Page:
Judy Zappia, 58, of Williston, who is wheelchair-bound, said she believes the Capuchin monkey she is due to receive will be able to provide assistance with household tasks, USA Today reported Thursday.
Zappia will get the animal from Helping Hands, a Boston-based non-profit organization that breeds and trains less-than-10-pound Capuchin monkeys,
The state Legislature, with input from Zappia, recently approved a law that would allow monkeys to be imported under limited circumstances. It requires annual inspection visits to recipients' homes to check the animal's health and living arrangements, USA Today reported.
Monkeys are considered exotic animals and their importation is illegal because of concerns about aggressive behavior and disease, said Fish and Wildlife Commissioner Wayne Laroche.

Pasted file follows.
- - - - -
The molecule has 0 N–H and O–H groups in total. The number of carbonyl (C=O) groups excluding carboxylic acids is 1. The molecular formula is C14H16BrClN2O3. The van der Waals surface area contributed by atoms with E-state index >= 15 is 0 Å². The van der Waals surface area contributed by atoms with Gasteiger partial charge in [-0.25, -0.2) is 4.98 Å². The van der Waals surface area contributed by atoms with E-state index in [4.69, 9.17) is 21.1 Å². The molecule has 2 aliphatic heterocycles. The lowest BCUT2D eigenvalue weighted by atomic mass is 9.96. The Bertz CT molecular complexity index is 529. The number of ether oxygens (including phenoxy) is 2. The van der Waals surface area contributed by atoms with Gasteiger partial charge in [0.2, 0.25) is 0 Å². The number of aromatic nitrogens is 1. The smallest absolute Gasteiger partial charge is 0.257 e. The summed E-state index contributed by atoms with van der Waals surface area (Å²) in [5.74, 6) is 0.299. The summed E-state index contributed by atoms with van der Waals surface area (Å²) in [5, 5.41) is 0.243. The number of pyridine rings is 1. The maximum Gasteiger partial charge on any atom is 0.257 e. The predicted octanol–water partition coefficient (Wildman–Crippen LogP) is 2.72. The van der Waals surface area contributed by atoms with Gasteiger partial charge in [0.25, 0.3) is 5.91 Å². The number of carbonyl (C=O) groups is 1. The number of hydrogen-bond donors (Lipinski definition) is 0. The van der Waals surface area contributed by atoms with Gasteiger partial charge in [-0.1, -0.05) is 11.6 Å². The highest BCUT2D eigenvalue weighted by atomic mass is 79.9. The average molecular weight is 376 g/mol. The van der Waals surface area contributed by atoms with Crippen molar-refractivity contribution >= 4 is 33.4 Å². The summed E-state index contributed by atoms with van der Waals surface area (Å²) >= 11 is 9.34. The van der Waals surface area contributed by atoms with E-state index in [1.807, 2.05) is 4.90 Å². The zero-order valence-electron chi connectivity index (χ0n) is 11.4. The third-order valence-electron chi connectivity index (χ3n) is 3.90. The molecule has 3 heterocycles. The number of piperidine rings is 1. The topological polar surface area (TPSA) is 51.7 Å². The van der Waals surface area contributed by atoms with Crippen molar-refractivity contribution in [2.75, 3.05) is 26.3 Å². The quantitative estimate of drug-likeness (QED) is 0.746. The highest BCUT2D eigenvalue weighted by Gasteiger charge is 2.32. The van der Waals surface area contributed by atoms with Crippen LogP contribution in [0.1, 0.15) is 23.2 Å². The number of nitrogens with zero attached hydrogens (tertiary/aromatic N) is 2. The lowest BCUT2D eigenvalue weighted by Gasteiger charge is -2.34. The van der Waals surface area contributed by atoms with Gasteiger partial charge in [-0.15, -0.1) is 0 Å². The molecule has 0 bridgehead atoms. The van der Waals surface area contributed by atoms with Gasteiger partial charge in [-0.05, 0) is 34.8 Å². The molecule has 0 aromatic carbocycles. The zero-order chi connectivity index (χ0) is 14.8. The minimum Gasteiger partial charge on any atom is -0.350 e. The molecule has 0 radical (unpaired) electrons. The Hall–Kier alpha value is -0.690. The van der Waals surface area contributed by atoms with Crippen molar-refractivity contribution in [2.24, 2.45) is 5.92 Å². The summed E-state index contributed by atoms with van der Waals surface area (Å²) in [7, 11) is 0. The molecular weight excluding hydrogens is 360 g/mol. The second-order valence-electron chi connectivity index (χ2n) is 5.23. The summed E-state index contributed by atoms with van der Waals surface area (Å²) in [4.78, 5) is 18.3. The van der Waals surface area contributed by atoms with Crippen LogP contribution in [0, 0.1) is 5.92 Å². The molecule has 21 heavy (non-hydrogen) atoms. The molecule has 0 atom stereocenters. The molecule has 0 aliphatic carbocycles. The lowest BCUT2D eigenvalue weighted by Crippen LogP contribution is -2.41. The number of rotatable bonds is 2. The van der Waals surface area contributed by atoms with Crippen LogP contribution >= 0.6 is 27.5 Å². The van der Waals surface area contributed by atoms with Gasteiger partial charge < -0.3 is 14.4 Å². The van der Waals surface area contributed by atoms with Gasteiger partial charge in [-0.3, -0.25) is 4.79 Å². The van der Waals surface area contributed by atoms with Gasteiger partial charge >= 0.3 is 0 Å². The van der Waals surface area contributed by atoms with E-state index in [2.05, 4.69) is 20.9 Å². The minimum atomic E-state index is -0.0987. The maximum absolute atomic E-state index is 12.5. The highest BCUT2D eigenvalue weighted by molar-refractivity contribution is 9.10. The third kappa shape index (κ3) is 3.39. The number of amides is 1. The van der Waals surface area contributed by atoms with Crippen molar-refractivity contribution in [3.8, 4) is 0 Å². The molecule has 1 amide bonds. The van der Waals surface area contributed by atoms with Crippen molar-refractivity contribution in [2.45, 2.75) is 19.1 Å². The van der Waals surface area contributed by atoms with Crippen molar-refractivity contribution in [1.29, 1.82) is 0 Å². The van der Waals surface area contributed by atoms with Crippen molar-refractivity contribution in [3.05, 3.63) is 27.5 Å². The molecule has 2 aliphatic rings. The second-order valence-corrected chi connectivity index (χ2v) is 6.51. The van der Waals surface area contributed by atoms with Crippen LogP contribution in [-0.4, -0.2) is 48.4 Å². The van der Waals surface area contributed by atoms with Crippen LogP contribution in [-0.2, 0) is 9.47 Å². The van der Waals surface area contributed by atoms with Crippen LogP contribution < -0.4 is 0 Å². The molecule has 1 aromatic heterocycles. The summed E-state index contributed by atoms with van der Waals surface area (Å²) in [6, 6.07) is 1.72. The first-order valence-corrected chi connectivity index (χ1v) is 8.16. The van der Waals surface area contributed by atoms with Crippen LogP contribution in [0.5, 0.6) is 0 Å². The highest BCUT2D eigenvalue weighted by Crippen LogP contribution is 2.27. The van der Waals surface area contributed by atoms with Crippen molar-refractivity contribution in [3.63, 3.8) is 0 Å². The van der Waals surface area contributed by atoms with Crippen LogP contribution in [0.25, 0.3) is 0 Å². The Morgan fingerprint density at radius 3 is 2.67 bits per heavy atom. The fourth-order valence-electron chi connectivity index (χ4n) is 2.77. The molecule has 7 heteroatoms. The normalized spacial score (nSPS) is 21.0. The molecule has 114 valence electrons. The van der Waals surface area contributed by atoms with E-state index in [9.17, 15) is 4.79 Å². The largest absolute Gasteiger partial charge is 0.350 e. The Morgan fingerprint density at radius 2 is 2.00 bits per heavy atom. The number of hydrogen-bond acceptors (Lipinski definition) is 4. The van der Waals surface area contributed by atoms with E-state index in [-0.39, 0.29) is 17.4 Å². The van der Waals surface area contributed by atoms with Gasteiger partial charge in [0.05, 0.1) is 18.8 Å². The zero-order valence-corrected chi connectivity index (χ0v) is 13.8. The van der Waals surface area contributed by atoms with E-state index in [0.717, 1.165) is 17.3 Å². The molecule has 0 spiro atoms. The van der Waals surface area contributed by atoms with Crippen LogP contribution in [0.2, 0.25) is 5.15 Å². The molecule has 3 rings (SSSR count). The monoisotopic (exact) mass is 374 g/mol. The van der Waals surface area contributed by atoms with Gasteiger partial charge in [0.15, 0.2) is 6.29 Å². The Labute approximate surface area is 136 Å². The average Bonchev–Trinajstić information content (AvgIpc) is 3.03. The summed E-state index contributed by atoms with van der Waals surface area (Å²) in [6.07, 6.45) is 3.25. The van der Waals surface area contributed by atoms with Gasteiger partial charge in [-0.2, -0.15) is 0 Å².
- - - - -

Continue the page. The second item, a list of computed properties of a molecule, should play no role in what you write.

"I'm looking forward to it, but I'm also a little nervous," Zappia said.
"We're very supportive of assistance animals in general, but this probably isn't the best choice," said Gail Golab, director of animal welfare for the American Veterinary Medical Association. "Monkeys are very intelligent, which is why they are used as service animals, but that can also make them dangerous,"
The American Society for the Prevention of Cruelty to Animals said it opposes using monkeys as service animals.